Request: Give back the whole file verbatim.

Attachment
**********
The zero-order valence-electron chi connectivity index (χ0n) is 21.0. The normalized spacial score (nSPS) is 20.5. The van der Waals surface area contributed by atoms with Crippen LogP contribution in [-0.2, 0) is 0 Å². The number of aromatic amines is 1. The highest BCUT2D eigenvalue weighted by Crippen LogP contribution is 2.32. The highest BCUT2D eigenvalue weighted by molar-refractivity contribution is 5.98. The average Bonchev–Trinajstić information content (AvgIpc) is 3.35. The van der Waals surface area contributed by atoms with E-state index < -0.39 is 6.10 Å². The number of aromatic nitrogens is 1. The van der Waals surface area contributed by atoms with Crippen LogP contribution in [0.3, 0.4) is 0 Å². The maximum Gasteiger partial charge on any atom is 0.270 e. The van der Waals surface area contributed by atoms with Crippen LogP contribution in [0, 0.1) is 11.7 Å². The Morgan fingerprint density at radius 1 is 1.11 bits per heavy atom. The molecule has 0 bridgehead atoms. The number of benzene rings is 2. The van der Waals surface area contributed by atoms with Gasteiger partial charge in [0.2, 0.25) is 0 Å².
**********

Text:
The zero-order valence-electron chi connectivity index (χ0n) is 21.0. The normalized spacial score (nSPS) is 20.5. The van der Waals surface area contributed by atoms with Crippen LogP contribution in [-0.2, 0) is 0 Å². The number of aromatic amines is 1. The highest BCUT2D eigenvalue weighted by Crippen LogP contribution is 2.32. The highest BCUT2D eigenvalue weighted by molar-refractivity contribution is 5.98. The average Bonchev–Trinajstić information content (AvgIpc) is 3.35. The van der Waals surface area contributed by atoms with E-state index < -0.39 is 6.10 Å². The number of aromatic nitrogens is 1. The van der Waals surface area contributed by atoms with Crippen LogP contribution in [0.3, 0.4) is 0 Å². The maximum Gasteiger partial charge on any atom is 0.270 e. The van der Waals surface area contributed by atoms with Crippen LogP contribution in [0, 0.1) is 11.7 Å². The Morgan fingerprint density at radius 1 is 1.11 bits per heavy atom. The molecule has 0 bridgehead atoms. The number of benzene rings is 2. The van der Waals surface area contributed by atoms with Gasteiger partial charge in [0.2, 0.25) is 0 Å².